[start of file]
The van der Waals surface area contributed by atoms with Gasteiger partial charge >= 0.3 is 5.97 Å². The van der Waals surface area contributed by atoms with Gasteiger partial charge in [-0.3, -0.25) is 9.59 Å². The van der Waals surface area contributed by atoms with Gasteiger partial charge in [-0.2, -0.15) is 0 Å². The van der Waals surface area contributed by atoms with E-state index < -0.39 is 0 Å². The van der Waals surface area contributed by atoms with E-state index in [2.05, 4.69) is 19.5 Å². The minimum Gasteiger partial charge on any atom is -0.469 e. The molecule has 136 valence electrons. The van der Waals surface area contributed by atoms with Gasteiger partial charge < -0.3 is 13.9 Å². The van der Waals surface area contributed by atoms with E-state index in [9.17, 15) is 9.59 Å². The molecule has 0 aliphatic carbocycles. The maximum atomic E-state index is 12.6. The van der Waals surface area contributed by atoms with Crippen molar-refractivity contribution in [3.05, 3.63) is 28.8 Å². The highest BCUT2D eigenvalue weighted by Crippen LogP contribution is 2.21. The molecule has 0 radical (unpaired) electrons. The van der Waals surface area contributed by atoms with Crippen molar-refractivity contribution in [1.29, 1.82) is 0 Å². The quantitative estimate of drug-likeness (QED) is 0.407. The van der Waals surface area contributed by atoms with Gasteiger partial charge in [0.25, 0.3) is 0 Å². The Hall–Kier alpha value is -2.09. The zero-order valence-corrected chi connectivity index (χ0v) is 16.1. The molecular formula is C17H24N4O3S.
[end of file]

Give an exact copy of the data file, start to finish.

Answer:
The van der Waals surface area contributed by atoms with Gasteiger partial charge >= 0.3 is 5.97 Å². The van der Waals surface area contributed by atoms with Gasteiger partial charge in [-0.3, -0.25) is 9.59 Å². The van der Waals surface area contributed by atoms with Gasteiger partial charge in [-0.2, -0.15) is 0 Å². The van der Waals surface area contributed by atoms with E-state index < -0.39 is 0 Å². The van der Waals surface area contributed by atoms with E-state index in [2.05, 4.69) is 19.5 Å². The minimum Gasteiger partial charge on any atom is -0.469 e. The molecule has 136 valence electrons. The van der Waals surface area contributed by atoms with Gasteiger partial charge < -0.3 is 13.9 Å². The van der Waals surface area contributed by atoms with E-state index in [9.17, 15) is 9.59 Å². The molecule has 0 aliphatic carbocycles. The maximum atomic E-state index is 12.6. The van der Waals surface area contributed by atoms with Crippen molar-refractivity contribution in [3.05, 3.63) is 28.8 Å². The highest BCUT2D eigenvalue weighted by Crippen LogP contribution is 2.21. The molecule has 0 radical (unpaired) electrons. The van der Waals surface area contributed by atoms with Crippen molar-refractivity contribution in [1.29, 1.82) is 0 Å². The quantitative estimate of drug-likeness (QED) is 0.407. The van der Waals surface area contributed by atoms with Gasteiger partial charge in [0.25, 0.3) is 0 Å². The Hall–Kier alpha value is -2.09. The zero-order valence-corrected chi connectivity index (χ0v) is 16.1. The molecular formula is C17H24N4O3S.